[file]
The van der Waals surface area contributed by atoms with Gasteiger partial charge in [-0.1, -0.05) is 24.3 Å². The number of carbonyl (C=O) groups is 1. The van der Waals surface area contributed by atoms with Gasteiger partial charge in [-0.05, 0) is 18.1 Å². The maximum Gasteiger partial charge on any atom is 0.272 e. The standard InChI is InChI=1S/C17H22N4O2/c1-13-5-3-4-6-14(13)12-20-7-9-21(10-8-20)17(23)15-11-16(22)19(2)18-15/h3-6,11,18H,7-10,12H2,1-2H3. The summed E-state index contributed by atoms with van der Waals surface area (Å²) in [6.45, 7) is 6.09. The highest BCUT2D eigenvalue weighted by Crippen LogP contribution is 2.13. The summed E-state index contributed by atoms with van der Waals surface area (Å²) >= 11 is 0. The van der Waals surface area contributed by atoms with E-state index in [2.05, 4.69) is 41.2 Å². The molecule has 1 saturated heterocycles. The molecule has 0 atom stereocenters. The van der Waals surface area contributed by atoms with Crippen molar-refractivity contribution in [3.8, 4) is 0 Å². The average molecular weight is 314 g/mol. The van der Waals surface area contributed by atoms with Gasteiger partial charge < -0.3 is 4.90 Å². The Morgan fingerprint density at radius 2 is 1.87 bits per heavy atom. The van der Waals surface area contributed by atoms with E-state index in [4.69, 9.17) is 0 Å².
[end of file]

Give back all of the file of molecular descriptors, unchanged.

The van der Waals surface area contributed by atoms with Gasteiger partial charge in [-0.1, -0.05) is 24.3 Å². The number of carbonyl (C=O) groups is 1. The van der Waals surface area contributed by atoms with Gasteiger partial charge in [-0.05, 0) is 18.1 Å². The maximum Gasteiger partial charge on any atom is 0.272 e. The standard InChI is InChI=1S/C17H22N4O2/c1-13-5-3-4-6-14(13)12-20-7-9-21(10-8-20)17(23)15-11-16(22)19(2)18-15/h3-6,11,18H,7-10,12H2,1-2H3. The summed E-state index contributed by atoms with van der Waals surface area (Å²) in [6.45, 7) is 6.09. The highest BCUT2D eigenvalue weighted by Crippen LogP contribution is 2.13. The summed E-state index contributed by atoms with van der Waals surface area (Å²) >= 11 is 0. The van der Waals surface area contributed by atoms with E-state index in [2.05, 4.69) is 41.2 Å². The molecule has 1 saturated heterocycles. The molecule has 0 atom stereocenters. The van der Waals surface area contributed by atoms with Crippen molar-refractivity contribution in [3.8, 4) is 0 Å². The average molecular weight is 314 g/mol. The van der Waals surface area contributed by atoms with Gasteiger partial charge < -0.3 is 4.90 Å². The Morgan fingerprint density at radius 2 is 1.87 bits per heavy atom. The van der Waals surface area contributed by atoms with E-state index in [4.69, 9.17) is 0 Å².